Four Carroll County veterans go on Honor Flight
Four Carroll County veterans were invited on an Honor Flight to Washington on Tuesday, April 18, taking in the sights around the nation’s capital.
Ray Backs, Richard Keller and John McCauley of Berryville and Gus Midden of Eureka Springs were among the 71 Arkansas and Oklahoma veterans invited for the Honor Flight. Traveling with the group were 71 assistants, known as Guardians, to help veterans as needed on the trip.
The group gathered at the Cherokee Hotel and Casino just west of Siloam Springs on April 18 for a banquet and a special sendoff ceremony in the hotel auditorium, where hundreds of well-wishers applauded as each name was called. The program also featured prayer and music.
Keller said McCauley’s daughter drove the Berryville veterans to the hotel while Midden’s son from St. Louis accompanied him. Everyone was provided free deluxe rooms that night by the Cherokee Casino Hotel, he said.
Backs, owner of Ray’s Barber Shop on the Public Square, served as a corpsman on a Navy hospital ship during the Korean War. Keller, former owner of Keller’s Country Dorm Resort, served as an electronics division officer in the Naval Air Force at the end of World War II and served again during the Korean War. McCauley, who worked at Claridge Products and Equipment Inc. in Harrison until retiring in Berryville, served in the Army Infantry during the Korean War. Midden served in the Army during the Korean War.
The veterans had breakfast at 4 a.m. on Wednesday, April 19, and boarded buses to the Northwest Arkansas Regional Airport at Highfill. The group was escorted by a long line of law-enforcement vehicles, motorcycles and fire trucks with lights flashing and sirens sounding. Hundreds of cheering people and choirs gave the veterans a rousing sendoff before their departure to Washington.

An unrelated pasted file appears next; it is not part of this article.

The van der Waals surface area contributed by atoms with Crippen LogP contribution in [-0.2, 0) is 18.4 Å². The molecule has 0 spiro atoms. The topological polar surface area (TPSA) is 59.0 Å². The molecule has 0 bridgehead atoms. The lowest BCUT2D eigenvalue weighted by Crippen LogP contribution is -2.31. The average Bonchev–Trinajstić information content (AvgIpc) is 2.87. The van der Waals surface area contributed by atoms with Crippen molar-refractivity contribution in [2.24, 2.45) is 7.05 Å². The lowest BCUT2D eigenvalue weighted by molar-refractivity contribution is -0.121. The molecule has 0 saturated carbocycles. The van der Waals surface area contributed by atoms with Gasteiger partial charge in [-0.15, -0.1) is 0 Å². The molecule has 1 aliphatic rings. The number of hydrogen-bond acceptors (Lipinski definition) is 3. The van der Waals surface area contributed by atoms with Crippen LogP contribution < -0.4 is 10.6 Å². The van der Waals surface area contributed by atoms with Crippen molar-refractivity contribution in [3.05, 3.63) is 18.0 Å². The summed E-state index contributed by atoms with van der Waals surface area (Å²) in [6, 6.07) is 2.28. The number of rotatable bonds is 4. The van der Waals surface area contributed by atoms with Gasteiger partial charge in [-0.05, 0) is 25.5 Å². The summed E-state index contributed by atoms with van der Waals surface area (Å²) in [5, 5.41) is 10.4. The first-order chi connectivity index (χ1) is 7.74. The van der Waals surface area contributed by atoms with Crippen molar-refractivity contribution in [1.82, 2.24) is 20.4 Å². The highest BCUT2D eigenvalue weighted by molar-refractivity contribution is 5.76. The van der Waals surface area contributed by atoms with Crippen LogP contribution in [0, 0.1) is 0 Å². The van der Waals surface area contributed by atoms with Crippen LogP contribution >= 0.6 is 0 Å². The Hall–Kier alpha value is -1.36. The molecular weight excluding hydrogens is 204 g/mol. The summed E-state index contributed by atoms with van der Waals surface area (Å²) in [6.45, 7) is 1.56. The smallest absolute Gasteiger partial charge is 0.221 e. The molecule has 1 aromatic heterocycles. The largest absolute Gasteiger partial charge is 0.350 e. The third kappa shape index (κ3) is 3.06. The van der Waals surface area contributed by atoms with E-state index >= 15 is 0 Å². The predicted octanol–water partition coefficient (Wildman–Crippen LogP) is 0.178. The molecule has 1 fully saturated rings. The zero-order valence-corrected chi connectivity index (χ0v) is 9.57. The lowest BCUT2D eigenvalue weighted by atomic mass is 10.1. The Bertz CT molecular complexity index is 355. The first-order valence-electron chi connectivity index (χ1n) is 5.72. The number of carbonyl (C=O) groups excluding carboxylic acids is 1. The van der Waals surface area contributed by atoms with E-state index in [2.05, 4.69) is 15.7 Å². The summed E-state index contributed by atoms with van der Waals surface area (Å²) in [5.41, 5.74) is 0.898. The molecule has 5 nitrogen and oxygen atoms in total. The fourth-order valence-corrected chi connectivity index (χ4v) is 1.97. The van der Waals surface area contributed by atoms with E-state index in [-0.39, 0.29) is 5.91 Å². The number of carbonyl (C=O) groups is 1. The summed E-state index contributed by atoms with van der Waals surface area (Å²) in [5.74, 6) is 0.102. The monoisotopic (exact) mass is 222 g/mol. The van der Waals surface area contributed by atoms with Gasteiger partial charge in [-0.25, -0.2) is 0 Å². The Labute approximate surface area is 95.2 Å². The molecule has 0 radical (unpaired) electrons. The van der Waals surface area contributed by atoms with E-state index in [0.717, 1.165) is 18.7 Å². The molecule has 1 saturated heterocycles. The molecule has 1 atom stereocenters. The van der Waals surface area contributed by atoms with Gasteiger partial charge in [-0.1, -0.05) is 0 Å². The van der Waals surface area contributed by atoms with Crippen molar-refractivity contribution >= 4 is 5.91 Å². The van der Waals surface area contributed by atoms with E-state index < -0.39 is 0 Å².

After a three-hour flight, the group arrived at the Reagan Washington National Airport on the Potomac River. A large contingent of greeters welcomed the veterans to the city, including Miss Maryland.
The veterans boarded three buses and began their sightseeing journey, stopping first at the National World War II Memorial. Janet Huckabee, wife of former Arkansas governor Mike Huckabee, took photos with the veterans at the memorial. Keller said she was a volunteer guardian for one of the veterans on the trip.
The group’s next stop included three adjacent memorials: the Vietnam Veterans Memorial, the Lincoln Memorial and the Korean War Veterans Memorial. The veterans then took a trip back across the Potomac to Arlington National Cemetery for the changing of the guard and a wreath-laying ceremony.
Nearby, the veterans visited the Marine Corps War Memorial. Finally, the group visited the newest memorial: the Air Force Memorial. The veterans were then driven around the Pentagon and back to Reagan Airport, where they were met with enthusiastic supporters who led them in a dance to nostalgic mid-century band music until their departure for home.
Upon their return, the veterans were welcomed back by a crowd of cheering people and choirs.
The entire trip was unforgettable, Keller said, and every veteran is encouraged to apply to HonorFlight.org to see if they are eligible for the free once-in-a-lifetime experience.
The Honor Flight program began in 2005 and has benefited more than 150,000 veterans across the nation. There are nearly 130 hubs or airports from which similar charter flights are flown, each generally offering two flights a year. Anyone interested in donating to the Honor Flight program or volunteering as a Guardian, at their own expense, to accompany a veteran can visit HonorFlight.org to get the full details.